But this cycle can be broken. If slavery never really ended in the industrial age, as we sometimes believe, it can end here and now if humanity so chooses. Kailash has proved that making this happen is not just a pipe dream. His message is now spreading to many who might not have realized they can be part of this transformation. He points out that ordinary citizens in every country can help push the movement forward in simple ways: by refusing to purchase goods made by children, by insisting on greater transparency about what we buy, and by keeping the pressure on to stop the cycle of child labor for good while we have this chance.

Says Weyermann: “As Kailash says, if a product seems too cheap, there is probably a reason. Consumers in the U.S. and around the world can start to understand that the products they buy are at the end of a global supply chain. We may not have visibility to all the links in this chain, but the more we know, and the more we demand to know, the better choices we can make. There are already companies committed to producing child-labor free products and who are stepping up to lead the charge in the manufacturing space. We have seen time and again that when consumers raise their voice and vote with their dollars, companies really do listen.”

Anthony points out that there are many pressing reasons to address this problem right now, including the looming risk of terrorists employing children as soldiers. “Kailash has been talking a lot about how terrorists are now recruiting vulnerable children, so giving children greater safety is something that makes us all safer. This really is about the future of humanity.”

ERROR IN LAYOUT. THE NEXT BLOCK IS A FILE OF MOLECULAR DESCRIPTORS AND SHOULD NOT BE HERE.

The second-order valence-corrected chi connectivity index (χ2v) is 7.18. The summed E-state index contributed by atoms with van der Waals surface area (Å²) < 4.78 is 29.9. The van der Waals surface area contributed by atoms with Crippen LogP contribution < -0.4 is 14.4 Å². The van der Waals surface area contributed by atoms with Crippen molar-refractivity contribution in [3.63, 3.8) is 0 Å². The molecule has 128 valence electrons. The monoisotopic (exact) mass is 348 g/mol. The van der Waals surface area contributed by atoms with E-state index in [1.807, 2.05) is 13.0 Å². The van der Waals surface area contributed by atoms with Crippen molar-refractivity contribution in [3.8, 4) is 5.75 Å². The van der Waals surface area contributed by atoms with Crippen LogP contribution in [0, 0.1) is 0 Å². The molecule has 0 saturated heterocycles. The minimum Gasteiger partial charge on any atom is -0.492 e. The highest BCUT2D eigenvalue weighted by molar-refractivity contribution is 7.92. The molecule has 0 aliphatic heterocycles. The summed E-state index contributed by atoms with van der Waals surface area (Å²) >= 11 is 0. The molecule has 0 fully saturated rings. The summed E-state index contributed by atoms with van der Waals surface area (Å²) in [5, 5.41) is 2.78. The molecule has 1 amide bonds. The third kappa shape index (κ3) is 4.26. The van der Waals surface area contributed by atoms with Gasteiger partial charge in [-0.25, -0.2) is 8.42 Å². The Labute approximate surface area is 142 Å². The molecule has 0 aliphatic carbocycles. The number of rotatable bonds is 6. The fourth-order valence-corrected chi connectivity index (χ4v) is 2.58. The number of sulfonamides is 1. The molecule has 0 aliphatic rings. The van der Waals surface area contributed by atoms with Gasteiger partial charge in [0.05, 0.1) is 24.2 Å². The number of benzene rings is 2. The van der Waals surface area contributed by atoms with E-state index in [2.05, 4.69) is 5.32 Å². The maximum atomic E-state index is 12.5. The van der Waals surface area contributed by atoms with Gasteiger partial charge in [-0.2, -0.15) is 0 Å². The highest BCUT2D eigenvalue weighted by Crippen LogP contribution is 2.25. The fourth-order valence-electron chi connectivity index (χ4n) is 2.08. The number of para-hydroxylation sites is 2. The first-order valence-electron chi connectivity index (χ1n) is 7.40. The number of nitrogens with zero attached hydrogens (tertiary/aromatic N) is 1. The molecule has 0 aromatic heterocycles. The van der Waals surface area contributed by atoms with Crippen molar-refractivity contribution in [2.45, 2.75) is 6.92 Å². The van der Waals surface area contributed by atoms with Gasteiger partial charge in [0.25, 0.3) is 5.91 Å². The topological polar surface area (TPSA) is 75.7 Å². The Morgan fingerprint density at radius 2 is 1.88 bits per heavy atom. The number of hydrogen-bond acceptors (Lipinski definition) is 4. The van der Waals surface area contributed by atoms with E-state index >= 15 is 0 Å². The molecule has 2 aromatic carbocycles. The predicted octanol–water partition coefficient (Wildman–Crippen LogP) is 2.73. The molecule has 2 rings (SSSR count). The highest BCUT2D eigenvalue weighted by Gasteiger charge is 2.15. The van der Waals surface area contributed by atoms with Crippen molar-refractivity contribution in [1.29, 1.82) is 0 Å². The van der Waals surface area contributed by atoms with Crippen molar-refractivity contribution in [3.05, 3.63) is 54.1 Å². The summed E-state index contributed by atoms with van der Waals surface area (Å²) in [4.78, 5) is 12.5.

Though the events of The Price of Free take place in India, Kailash’s work extends to other countries, and since the second he made his promise, he has been thinking on a planetary scale. That’s why he is now in the midst of building a fully worldwide citizens movement for children’s rights—the kind of galvanizing movement that throughout history has turned the tide against the most unacceptable injustices. Typical of Kailash, this globe-spanning effort is also highly targeted, aimed at the very same young people who hold the key to our planet’s future.

To reach as many as possible, he has launched the “100 million for 100 million” campaign, which aims to recruit 100 million young people worldwide to speak out on behalf of the voiceless 100-plus million in child labor—and in so doing, encourage and support the leaders of tomorrow.

No matter where you live, the worst forms of child labor are not far, even if they have gone underground and out of sight. And no matter where you live, there is a good chance you are buying goods made by child laborers, which means all of us have a chance to be part of the solution.